Animal technologists and scientists have harped on integrated farming, robust collaboration between the gown and town, cooperative activities and application of modern techniques and technologies in fish and livestock farming for sustainability.
They said these during the Nigerian Association of Animal Health and Husbandry Technologists’ (NAAHHT’s) annual lecture at the Federal College of Animal Health and Production Technology, Moor Plantation, Ibadan.
Speaking on “Miximising productivity and profit of livestock and aquaculture towards national economic development, Mr Femi Akinwale, Chief Executive Officer of FDH AgroVet Nig., said integrated farming, where a farmer combines various aspects of agriculture that can make a by-product or waste material from one farming activity an input in another farming activity, could cut cost and drastically improve profitability and business sustainability.
He also suggested buying poultry and fish farming inputs in bulk to have a price negotiating advantage. This could be done, as he said, by farmers coming together in a cooperative to buy feeds or other inputs in bulk.
As the chairperson on the occasion, Mrs Olufunmilayo Agbato, Executive Vice President, Animal Care, said maximizing productivity could be realistic if farmers were ready to adopt new findings, technologies and improved inputs.She lamented that the country had been on the downward trend in food production in recent times as a result of poor funding of agriculture, low technology application and displacement of farmers by cattle herders.
Profitability and sustainability are also affected, according to her, by undue advantage of foreign investors over indigenous ones. Foreign investors have access to the government loans at special interest rates while indigenous companies languish in capital inadequacy, she claimed.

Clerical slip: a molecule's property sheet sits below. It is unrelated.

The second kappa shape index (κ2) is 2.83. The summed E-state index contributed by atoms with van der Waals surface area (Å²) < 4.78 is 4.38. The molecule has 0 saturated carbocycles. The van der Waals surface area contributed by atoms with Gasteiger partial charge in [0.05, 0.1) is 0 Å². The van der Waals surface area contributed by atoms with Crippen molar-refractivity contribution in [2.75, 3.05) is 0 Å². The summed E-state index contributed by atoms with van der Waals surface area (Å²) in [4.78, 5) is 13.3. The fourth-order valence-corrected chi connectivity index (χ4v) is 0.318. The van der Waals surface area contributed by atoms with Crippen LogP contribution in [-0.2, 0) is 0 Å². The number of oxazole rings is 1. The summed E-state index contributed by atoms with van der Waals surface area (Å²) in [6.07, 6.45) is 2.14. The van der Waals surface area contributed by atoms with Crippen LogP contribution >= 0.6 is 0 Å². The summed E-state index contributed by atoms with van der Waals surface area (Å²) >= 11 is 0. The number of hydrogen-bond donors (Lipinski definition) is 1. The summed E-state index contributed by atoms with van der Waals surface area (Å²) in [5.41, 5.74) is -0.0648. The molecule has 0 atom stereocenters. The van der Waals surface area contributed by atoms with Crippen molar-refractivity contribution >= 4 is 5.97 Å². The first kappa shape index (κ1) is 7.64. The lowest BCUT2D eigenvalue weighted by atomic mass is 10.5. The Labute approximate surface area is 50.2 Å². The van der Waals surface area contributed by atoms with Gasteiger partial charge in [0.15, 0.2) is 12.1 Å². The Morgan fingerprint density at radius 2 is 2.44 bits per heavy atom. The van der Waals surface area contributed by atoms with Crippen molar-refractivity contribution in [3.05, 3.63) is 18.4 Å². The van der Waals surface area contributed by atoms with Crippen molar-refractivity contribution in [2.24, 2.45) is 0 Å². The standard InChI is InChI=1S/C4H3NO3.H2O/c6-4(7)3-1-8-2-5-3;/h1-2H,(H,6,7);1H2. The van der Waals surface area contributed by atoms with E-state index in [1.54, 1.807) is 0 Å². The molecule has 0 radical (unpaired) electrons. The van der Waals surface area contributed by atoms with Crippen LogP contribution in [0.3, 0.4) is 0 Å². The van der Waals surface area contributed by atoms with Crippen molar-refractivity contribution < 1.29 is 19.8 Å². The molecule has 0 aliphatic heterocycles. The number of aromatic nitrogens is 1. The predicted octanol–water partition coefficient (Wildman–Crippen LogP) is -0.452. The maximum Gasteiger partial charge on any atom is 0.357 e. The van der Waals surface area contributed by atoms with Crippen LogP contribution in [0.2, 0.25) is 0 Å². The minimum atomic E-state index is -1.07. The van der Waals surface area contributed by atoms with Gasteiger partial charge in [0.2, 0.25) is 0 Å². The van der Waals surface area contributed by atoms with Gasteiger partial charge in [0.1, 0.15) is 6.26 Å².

While speaking on cattle business and the associated crises, the Animal Care vice president said the animal could be raised intensively, adding that cattle herders could invest in cattle ranching, slots and pasture development for themselves and others. Grasses could be grown, fermented, and conserved for cattle feeding in dry seasons.
Citing the example of Botswana, she argued that the country has a population of 1.9 million people and 2.8 million cattle. The cattle, she said, did not graze openly and would not be used to destroy farmland. But Nigeria, with just about 20 million cattle, is enmeshed in clashes as a result of failure to take responsibility.
The solution, she said, is that cattle breeders and owners should buy farmland, plant grasses for pastures and harvest the excess in wet seasons and preserve it for use in dry seasons.Oyo State chairman of NAAHHT, Mr Kazeem Akingboye, said the summit was to proffer solutions to challenges confronting agribusiness in the country.The challenges, he said, include funding, double taxation, raw materials such as maize for fish and poultry, as well as egg gluts, among others. He called on the government to intervene in farmers’ challenges, especially in financing and marketing.